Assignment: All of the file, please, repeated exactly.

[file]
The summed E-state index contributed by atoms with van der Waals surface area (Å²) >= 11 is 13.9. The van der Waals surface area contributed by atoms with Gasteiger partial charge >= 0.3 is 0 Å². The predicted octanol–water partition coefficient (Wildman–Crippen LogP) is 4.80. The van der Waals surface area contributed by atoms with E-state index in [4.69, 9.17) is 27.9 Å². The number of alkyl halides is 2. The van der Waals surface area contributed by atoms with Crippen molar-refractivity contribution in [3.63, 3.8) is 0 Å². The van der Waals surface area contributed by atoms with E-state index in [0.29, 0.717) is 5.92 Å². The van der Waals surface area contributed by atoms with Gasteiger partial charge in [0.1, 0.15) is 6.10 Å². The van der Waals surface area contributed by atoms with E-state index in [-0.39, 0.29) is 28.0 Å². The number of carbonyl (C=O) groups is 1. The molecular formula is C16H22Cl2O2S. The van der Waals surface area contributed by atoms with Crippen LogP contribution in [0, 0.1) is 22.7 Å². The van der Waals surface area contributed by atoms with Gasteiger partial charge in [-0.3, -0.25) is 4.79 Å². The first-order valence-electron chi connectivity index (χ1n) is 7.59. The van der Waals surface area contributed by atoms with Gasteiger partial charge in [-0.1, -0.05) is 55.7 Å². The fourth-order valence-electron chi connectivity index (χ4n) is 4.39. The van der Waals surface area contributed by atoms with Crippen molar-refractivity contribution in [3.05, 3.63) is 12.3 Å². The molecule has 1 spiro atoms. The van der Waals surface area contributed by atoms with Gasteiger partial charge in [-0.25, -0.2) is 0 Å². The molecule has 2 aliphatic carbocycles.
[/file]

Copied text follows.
The summed E-state index contributed by atoms with van der Waals surface area (Å²) >= 11 is 13.9. The van der Waals surface area contributed by atoms with Gasteiger partial charge >= 0.3 is 0 Å². The predicted octanol–water partition coefficient (Wildman–Crippen LogP) is 4.80. The van der Waals surface area contributed by atoms with E-state index in [4.69, 9.17) is 27.9 Å². The number of alkyl halides is 2. The van der Waals surface area contributed by atoms with Crippen molar-refractivity contribution in [3.63, 3.8) is 0 Å². The van der Waals surface area contributed by atoms with E-state index in [0.29, 0.717) is 5.92 Å². The van der Waals surface area contributed by atoms with Gasteiger partial charge in [0.1, 0.15) is 6.10 Å². The van der Waals surface area contributed by atoms with E-state index in [-0.39, 0.29) is 28.0 Å². The number of carbonyl (C=O) groups is 1. The molecular formula is C16H22Cl2O2S. The van der Waals surface area contributed by atoms with Crippen LogP contribution in [0, 0.1) is 22.7 Å². The van der Waals surface area contributed by atoms with Gasteiger partial charge in [-0.3, -0.25) is 4.79 Å². The first-order valence-electron chi connectivity index (χ1n) is 7.59. The van der Waals surface area contributed by atoms with Gasteiger partial charge in [-0.1, -0.05) is 55.7 Å². The fourth-order valence-electron chi connectivity index (χ4n) is 4.39. The van der Waals surface area contributed by atoms with Crippen molar-refractivity contribution in [3.05, 3.63) is 12.3 Å². The molecule has 1 spiro atoms. The van der Waals surface area contributed by atoms with Gasteiger partial charge in [-0.25, -0.2) is 0 Å². The molecule has 2 aliphatic carbocycles.